Chair of the Catholic Archdiocese’s Ministry for Migrants and Refugees, Leela Ramdeen, said she was brought to tears when she saw the pictures and videos of the deportation of 27 Venezuelan migrants last Sunday.
Ramdeen told Guardian Media she was disappointed in the way the state handled the situation since the group, including mothers and children, had matters before the court to allow them to stay in Trinidad and Tobago. Warning the authorities that the world is looking on, she urged that they do better.
“Who intercepted, detained or decided to send those 16 children and 11 women on two pirogues in the night. I understand the coastguards escorted them out. Now, there must be accountability and systems in place,” she advised.
Ramdeen added that while she does not want to get into the politics of the incident, the Government must be reminded that this country is a signatory to the Universal Declaration of Human Rights.
“We have signed on to international treaties but, as our Prime Minister and Attorney General have said we have not incorporated it into our local laws because we are dualistic,” she said.
She made it clear that the church is not saying to the Government to open the doors to the 28 million Venezuelans looking to flee the economic hardship in their country. However, she stated there must be a “humanitarian way of dealing with them”.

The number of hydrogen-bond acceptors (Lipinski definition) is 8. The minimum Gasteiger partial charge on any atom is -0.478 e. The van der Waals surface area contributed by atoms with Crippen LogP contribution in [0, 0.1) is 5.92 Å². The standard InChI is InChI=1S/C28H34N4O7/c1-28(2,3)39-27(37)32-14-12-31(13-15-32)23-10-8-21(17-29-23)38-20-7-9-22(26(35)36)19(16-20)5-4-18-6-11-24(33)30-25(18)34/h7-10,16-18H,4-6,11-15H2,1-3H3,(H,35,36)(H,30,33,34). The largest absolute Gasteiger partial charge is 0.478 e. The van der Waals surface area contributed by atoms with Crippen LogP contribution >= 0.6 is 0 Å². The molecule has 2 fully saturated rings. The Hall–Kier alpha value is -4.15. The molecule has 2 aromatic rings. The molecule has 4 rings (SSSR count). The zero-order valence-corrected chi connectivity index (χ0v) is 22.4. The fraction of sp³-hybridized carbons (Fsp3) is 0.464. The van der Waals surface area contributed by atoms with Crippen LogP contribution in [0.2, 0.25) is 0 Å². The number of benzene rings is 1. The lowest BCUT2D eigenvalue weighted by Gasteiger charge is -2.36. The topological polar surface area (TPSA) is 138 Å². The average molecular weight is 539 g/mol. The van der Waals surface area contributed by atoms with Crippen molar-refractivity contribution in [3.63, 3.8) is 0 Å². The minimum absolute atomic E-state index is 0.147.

According to her, “We need a policy that is drawn up with consultation of all human rights groups. We have a draft policy so update the policy, my God! And, make sure it contains clauses that will protect particularly our children too.”
Ramdeen said she was also saddened to see that the incident took place mere days after the world celebrated International Children’s Day.
“And, so soon after you put little children, a 4-month-old baby, not only put them on the sea to the elements and when we take them out from the shores, we put them back in police cells. The picture of the front page of the Guardian was really heartbreaking”, she lamented.
Ramdeen also noted that we are days away from commemorating Human Rights Day, which is on December 10.
She further emphasized that Trinidad and Tobago is a melting pot of cultures and people who have come from across the world to make a better life for themselves and their families.